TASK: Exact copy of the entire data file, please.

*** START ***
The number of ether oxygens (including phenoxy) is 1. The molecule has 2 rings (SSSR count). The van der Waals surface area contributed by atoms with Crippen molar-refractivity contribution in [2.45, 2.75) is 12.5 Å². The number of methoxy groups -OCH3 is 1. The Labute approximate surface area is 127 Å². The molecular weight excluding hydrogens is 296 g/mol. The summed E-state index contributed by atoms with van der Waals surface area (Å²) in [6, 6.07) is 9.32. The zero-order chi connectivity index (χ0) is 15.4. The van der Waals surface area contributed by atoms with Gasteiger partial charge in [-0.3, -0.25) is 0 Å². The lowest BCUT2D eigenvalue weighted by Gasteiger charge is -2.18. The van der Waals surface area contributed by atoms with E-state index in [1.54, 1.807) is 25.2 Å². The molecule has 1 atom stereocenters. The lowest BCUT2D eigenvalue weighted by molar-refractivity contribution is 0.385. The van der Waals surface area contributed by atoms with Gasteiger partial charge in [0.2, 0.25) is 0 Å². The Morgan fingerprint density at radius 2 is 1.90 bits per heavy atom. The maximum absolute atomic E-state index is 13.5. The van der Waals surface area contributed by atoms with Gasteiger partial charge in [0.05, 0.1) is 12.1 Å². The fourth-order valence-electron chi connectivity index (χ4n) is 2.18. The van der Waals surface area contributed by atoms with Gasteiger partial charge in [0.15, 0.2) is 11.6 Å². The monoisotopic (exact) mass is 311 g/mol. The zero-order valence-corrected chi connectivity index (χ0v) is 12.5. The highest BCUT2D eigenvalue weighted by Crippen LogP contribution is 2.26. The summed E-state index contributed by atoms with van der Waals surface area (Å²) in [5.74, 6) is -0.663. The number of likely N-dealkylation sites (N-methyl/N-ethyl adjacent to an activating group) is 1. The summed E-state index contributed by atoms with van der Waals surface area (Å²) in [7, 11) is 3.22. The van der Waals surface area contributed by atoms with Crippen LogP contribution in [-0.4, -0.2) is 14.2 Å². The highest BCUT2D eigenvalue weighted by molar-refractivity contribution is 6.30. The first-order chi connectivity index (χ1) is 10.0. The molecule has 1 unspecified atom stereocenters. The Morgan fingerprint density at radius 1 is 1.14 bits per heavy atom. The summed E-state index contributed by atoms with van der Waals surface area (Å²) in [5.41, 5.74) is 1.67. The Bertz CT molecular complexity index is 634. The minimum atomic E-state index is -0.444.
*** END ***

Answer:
The number of ether oxygens (including phenoxy) is 1. The molecule has 2 rings (SSSR count). The van der Waals surface area contributed by atoms with Crippen molar-refractivity contribution in [2.45, 2.75) is 12.5 Å². The number of methoxy groups -OCH3 is 1. The Labute approximate surface area is 127 Å². The molecular weight excluding hydrogens is 296 g/mol. The summed E-state index contributed by atoms with van der Waals surface area (Å²) in [6, 6.07) is 9.32. The zero-order chi connectivity index (χ0) is 15.4. The van der Waals surface area contributed by atoms with Gasteiger partial charge in [-0.3, -0.25) is 0 Å². The lowest BCUT2D eigenvalue weighted by Gasteiger charge is -2.18. The van der Waals surface area contributed by atoms with E-state index in [1.54, 1.807) is 25.2 Å². The molecule has 1 atom stereocenters. The lowest BCUT2D eigenvalue weighted by molar-refractivity contribution is 0.385. The van der Waals surface area contributed by atoms with Gasteiger partial charge in [0.2, 0.25) is 0 Å². The Morgan fingerprint density at radius 2 is 1.90 bits per heavy atom. The maximum absolute atomic E-state index is 13.5. The van der Waals surface area contributed by atoms with Gasteiger partial charge in [0.05, 0.1) is 12.1 Å². The fourth-order valence-electron chi connectivity index (χ4n) is 2.18. The van der Waals surface area contributed by atoms with Gasteiger partial charge in [0.15, 0.2) is 11.6 Å². The monoisotopic (exact) mass is 311 g/mol. The zero-order valence-corrected chi connectivity index (χ0v) is 12.5. The highest BCUT2D eigenvalue weighted by Crippen LogP contribution is 2.26. The summed E-state index contributed by atoms with van der Waals surface area (Å²) in [5.74, 6) is -0.663. The number of likely N-dealkylation sites (N-methyl/N-ethyl adjacent to an activating group) is 1. The summed E-state index contributed by atoms with van der Waals surface area (Å²) in [7, 11) is 3.22. The van der Waals surface area contributed by atoms with Crippen LogP contribution in [-0.4, -0.2) is 14.2 Å². The highest BCUT2D eigenvalue weighted by molar-refractivity contribution is 6.30. The first-order chi connectivity index (χ1) is 10.0. The molecule has 1 unspecified atom stereocenters. The Morgan fingerprint density at radius 1 is 1.14 bits per heavy atom. The summed E-state index contributed by atoms with van der Waals surface area (Å²) in [5.41, 5.74) is 1.67. The Bertz CT molecular complexity index is 634. The minimum atomic E-state index is -0.444.